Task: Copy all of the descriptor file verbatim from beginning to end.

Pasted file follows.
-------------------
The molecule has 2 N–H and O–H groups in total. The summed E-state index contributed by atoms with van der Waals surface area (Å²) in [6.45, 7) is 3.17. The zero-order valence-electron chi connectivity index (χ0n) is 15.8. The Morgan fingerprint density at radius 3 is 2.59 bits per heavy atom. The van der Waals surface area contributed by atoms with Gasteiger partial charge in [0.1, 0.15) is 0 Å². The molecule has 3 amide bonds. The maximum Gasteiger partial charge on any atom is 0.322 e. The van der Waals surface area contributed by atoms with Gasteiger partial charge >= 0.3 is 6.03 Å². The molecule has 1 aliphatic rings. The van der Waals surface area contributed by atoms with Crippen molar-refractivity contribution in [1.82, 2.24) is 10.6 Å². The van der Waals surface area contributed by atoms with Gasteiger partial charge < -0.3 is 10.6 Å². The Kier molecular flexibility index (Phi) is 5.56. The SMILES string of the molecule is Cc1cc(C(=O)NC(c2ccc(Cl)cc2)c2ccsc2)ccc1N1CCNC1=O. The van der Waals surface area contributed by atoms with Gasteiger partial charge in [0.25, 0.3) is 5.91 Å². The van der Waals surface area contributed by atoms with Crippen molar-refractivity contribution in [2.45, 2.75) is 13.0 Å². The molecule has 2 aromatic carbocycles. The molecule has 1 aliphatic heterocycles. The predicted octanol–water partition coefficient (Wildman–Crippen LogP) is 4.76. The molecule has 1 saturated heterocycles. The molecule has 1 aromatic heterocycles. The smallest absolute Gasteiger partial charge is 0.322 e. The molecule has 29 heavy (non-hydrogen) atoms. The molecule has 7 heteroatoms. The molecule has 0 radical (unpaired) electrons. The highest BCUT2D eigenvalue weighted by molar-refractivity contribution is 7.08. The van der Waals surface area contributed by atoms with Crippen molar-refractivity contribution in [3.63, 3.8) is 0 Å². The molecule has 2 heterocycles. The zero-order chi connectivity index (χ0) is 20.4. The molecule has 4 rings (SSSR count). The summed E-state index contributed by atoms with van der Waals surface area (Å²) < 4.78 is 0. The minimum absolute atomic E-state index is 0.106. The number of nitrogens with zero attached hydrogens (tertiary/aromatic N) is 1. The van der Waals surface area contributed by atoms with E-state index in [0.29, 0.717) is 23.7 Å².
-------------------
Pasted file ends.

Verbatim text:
The molecule has 2 N–H and O–H groups in total. The summed E-state index contributed by atoms with van der Waals surface area (Å²) in [6.45, 7) is 3.17. The zero-order valence-electron chi connectivity index (χ0n) is 15.8. The Morgan fingerprint density at radius 3 is 2.59 bits per heavy atom. The van der Waals surface area contributed by atoms with Gasteiger partial charge in [0.1, 0.15) is 0 Å². The molecule has 3 amide bonds. The maximum Gasteiger partial charge on any atom is 0.322 e. The van der Waals surface area contributed by atoms with Gasteiger partial charge >= 0.3 is 6.03 Å². The molecule has 1 aliphatic rings. The van der Waals surface area contributed by atoms with Crippen molar-refractivity contribution in [1.82, 2.24) is 10.6 Å². The van der Waals surface area contributed by atoms with Gasteiger partial charge < -0.3 is 10.6 Å². The Kier molecular flexibility index (Phi) is 5.56. The SMILES string of the molecule is Cc1cc(C(=O)NC(c2ccc(Cl)cc2)c2ccsc2)ccc1N1CCNC1=O. The van der Waals surface area contributed by atoms with Gasteiger partial charge in [0.25, 0.3) is 5.91 Å². The van der Waals surface area contributed by atoms with Crippen molar-refractivity contribution in [2.45, 2.75) is 13.0 Å². The molecule has 2 aromatic carbocycles. The molecule has 1 aliphatic heterocycles. The predicted octanol–water partition coefficient (Wildman–Crippen LogP) is 4.76. The molecule has 1 saturated heterocycles. The molecule has 1 aromatic heterocycles. The smallest absolute Gasteiger partial charge is 0.322 e. The molecule has 29 heavy (non-hydrogen) atoms. The molecule has 7 heteroatoms. The molecule has 0 radical (unpaired) electrons. The highest BCUT2D eigenvalue weighted by molar-refractivity contribution is 7.08. The van der Waals surface area contributed by atoms with Crippen molar-refractivity contribution in [3.63, 3.8) is 0 Å². The molecule has 2 heterocycles. The zero-order chi connectivity index (χ0) is 20.4. The molecule has 4 rings (SSSR count). The summed E-state index contributed by atoms with van der Waals surface area (Å²) < 4.78 is 0. The minimum absolute atomic E-state index is 0.106. The number of nitrogens with zero attached hydrogens (tertiary/aromatic N) is 1. The van der Waals surface area contributed by atoms with E-state index in [0.29, 0.717) is 23.7 Å².